http://www.nytimes.com/2008/08/03/books/review/Baker-t.html?_r=1&scp=1&sq=book%20review,%20sunday%20...

READING THE OED
One Man, One Year, 21,730 Pages.
By Ammon Shea.

It’s a hilarious take on one man’s response to the English language. It's only 21,730 pages long (!)

“I feel as though I am eating the alphabet,” he writes halfway through…

Did reading the OED help him in any way? Did it make him a better or smarter person, or improve his test scores. No. In fact, it seems to have hindered his capacity for self-expression. “My head was so full of words that I often had trouble forming simple sentences out loud,” he writes, “and my speech became a curious jumble of obscure words and improper syntax.”

Slogging through the 20 volumes of 3-columns type, squirming with abbreviations, small caps, foreign deivations, archaic spellings... he read, in one year's time 59 million consecutive words.

“Some days I feel as if I do not actually speak the English language,” he writes,... “It is like trying to remember all the trees one sees through the window of a train.”

Wonderful review. it sounds like an even more wonderful book. It’s next on my TO BE READ pile. After I finish FEATHER MAN.

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IBIS

"I am a part of everything that I have read."
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ande
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Re: What are you reading?

I saw that yesterday and thought I must have it! My family kept the World Book Encyclopedia in my bedroom and, well, I was one of those kids that read reference books for fun!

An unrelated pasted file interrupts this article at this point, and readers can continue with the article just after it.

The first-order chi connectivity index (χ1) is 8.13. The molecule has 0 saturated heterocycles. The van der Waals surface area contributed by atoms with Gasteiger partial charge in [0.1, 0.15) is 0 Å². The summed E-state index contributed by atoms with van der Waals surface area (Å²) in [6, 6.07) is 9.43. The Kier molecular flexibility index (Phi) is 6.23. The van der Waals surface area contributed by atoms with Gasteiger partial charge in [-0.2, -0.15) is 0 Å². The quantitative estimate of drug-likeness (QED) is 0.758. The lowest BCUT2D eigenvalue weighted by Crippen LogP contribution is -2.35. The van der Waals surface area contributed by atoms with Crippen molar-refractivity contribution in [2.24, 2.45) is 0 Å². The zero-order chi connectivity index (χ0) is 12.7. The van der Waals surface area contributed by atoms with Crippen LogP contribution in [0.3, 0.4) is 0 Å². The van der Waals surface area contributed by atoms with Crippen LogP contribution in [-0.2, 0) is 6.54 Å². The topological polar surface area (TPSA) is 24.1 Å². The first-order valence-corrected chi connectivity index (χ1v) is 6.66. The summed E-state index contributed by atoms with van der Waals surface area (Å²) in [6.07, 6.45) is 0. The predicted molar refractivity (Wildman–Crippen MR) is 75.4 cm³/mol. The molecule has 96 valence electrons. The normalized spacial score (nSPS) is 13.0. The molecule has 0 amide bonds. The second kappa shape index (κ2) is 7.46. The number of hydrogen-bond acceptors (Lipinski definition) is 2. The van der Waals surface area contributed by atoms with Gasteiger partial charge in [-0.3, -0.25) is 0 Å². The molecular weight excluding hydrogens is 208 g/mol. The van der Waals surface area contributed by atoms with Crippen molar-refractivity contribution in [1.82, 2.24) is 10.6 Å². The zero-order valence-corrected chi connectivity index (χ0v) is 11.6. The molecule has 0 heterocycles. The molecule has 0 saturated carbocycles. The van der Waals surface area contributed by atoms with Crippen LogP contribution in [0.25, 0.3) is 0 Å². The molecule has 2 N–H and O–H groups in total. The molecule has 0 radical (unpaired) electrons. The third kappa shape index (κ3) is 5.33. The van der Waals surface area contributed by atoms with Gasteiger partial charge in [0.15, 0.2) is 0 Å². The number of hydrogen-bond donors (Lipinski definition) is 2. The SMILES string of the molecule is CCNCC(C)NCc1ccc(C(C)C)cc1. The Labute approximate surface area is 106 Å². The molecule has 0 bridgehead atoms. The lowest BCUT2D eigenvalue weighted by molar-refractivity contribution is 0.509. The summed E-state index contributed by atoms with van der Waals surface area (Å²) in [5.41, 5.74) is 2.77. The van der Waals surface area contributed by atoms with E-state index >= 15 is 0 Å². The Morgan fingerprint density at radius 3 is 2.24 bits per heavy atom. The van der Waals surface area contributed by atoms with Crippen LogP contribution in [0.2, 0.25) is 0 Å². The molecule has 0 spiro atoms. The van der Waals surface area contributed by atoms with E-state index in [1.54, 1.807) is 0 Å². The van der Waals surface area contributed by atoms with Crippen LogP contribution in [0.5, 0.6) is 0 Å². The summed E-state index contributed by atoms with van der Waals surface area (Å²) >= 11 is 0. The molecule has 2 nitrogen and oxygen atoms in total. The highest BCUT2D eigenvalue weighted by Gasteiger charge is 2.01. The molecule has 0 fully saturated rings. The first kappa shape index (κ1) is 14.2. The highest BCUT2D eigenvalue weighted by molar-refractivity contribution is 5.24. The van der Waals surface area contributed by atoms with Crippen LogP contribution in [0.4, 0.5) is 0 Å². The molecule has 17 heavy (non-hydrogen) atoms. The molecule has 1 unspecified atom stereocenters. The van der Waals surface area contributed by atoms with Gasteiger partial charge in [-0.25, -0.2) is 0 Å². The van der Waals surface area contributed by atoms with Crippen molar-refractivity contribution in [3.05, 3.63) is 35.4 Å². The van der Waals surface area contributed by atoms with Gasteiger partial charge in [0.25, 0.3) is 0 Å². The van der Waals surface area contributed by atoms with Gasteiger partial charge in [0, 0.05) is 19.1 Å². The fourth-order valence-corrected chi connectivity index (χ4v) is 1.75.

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Silk
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Re: What are you reading?

For each one of us there is a few books which will invoke a respense so vivid it leaves a mark. Which books these are will be different for everyone. Even the best books can leave another dry.

 

A book acts as a catalyst to the feelings one has to the story and the feelings one retains long after the book has been put down. Maybe it a personality thing. The events and feelings an individual goes through and develops in a lifetime influence how they will react to any story.

 

For me the choice of reading matter can be anything but the real effect, the true essence of a story can only be measured when I have finished. I want no outside influence or interrupt the 'reality' of being in the story until it is complete.

 

The largest 'Wow factor' in recent years has been to James Hollands', Blue Skies and his non-fiction, Malta. Thinking about his work makes me gulp and blink still. It may have a very different effect on others but 'reality' of his writing found my individual sensitive, emotive spot!

 

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Silk
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Re: What are you reading?

An unopened book oozes anticipation of another world and contains virgin pages to explore.

 

When the story is finished your imagination will continue to think about the story you have absorbed, where your mind has gone since you opened the book, the bits that made an impact, the people you related to or loathed and the scenes you envisiged.

 

The bits of a book that affect you are the bits that really matter. It is interesting a group of people may find very different bits of a book more significant.

 

What am I reading this evening? A medical journal. This is my little piece of light relief for sure.